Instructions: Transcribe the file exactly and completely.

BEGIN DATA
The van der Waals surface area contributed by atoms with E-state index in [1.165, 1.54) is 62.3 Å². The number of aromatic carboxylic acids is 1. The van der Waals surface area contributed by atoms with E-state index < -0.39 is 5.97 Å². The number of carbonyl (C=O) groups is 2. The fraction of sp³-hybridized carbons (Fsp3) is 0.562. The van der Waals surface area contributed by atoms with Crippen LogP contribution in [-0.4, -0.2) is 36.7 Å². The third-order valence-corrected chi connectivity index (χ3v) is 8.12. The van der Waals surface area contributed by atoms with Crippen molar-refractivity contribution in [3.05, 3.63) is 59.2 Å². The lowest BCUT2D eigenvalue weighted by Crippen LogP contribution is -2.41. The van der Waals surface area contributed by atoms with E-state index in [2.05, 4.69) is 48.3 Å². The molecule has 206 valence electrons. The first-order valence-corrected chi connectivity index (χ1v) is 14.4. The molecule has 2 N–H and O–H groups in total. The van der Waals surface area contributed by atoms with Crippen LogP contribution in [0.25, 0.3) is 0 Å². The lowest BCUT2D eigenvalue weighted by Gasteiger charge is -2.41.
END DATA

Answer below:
The van der Waals surface area contributed by atoms with E-state index in [1.165, 1.54) is 62.3 Å². The number of aromatic carboxylic acids is 1. The van der Waals surface area contributed by atoms with E-state index < -0.39 is 5.97 Å². The number of carbonyl (C=O) groups is 2. The fraction of sp³-hybridized carbons (Fsp3) is 0.562. The van der Waals surface area contributed by atoms with Crippen LogP contribution in [-0.4, -0.2) is 36.7 Å². The third-order valence-corrected chi connectivity index (χ3v) is 8.12. The van der Waals surface area contributed by atoms with Crippen molar-refractivity contribution in [3.05, 3.63) is 59.2 Å². The lowest BCUT2D eigenvalue weighted by Crippen LogP contribution is -2.41. The van der Waals surface area contributed by atoms with E-state index in [2.05, 4.69) is 48.3 Å². The molecule has 206 valence electrons. The first-order valence-corrected chi connectivity index (χ1v) is 14.4. The molecule has 2 N–H and O–H groups in total. The van der Waals surface area contributed by atoms with Crippen LogP contribution in [0.25, 0.3) is 0 Å². The lowest BCUT2D eigenvalue weighted by Gasteiger charge is -2.41.